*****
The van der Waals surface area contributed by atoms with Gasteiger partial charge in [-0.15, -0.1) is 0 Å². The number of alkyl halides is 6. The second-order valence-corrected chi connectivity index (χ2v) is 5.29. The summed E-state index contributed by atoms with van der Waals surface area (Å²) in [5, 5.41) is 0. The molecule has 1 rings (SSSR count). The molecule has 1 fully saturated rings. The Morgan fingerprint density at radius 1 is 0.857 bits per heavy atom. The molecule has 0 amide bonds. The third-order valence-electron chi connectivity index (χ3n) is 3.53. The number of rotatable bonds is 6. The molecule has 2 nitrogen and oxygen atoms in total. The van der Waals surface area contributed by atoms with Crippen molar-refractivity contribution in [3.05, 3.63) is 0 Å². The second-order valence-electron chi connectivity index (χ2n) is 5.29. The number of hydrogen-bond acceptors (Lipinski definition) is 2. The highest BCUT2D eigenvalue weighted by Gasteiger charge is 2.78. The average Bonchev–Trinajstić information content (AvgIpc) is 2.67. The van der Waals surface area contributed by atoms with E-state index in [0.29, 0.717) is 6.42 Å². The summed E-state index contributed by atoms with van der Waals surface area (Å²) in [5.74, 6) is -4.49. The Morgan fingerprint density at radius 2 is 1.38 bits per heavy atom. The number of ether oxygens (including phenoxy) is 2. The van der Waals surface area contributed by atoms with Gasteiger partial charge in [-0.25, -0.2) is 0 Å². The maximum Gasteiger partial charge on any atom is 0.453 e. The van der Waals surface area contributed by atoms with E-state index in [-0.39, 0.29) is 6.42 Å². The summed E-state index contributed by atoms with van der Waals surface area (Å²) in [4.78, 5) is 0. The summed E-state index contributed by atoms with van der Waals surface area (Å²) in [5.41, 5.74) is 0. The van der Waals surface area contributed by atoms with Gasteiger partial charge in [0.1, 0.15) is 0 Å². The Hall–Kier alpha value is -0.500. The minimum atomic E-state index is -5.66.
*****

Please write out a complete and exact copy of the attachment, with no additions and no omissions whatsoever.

The van der Waals surface area contributed by atoms with Gasteiger partial charge in [-0.15, -0.1) is 0 Å². The number of alkyl halides is 6. The second-order valence-corrected chi connectivity index (χ2v) is 5.29. The summed E-state index contributed by atoms with van der Waals surface area (Å²) in [5, 5.41) is 0. The molecule has 1 rings (SSSR count). The molecule has 1 fully saturated rings. The Morgan fingerprint density at radius 1 is 0.857 bits per heavy atom. The molecule has 0 amide bonds. The third-order valence-electron chi connectivity index (χ3n) is 3.53. The number of rotatable bonds is 6. The molecule has 2 nitrogen and oxygen atoms in total. The van der Waals surface area contributed by atoms with Crippen molar-refractivity contribution in [3.05, 3.63) is 0 Å². The second-order valence-electron chi connectivity index (χ2n) is 5.29. The number of hydrogen-bond acceptors (Lipinski definition) is 2. The highest BCUT2D eigenvalue weighted by Gasteiger charge is 2.78. The average Bonchev–Trinajstić information content (AvgIpc) is 2.67. The van der Waals surface area contributed by atoms with E-state index in [0.29, 0.717) is 6.42 Å². The summed E-state index contributed by atoms with van der Waals surface area (Å²) in [5.74, 6) is -4.49. The Morgan fingerprint density at radius 2 is 1.38 bits per heavy atom. The number of ether oxygens (including phenoxy) is 2. The van der Waals surface area contributed by atoms with Gasteiger partial charge in [-0.25, -0.2) is 0 Å². The maximum Gasteiger partial charge on any atom is 0.453 e. The van der Waals surface area contributed by atoms with E-state index in [-0.39, 0.29) is 6.42 Å². The summed E-state index contributed by atoms with van der Waals surface area (Å²) in [4.78, 5) is 0. The summed E-state index contributed by atoms with van der Waals surface area (Å²) in [5.41, 5.74) is 0. The van der Waals surface area contributed by atoms with Gasteiger partial charge in [0.1, 0.15) is 0 Å². The Hall–Kier alpha value is -0.500. The minimum atomic E-state index is -5.66.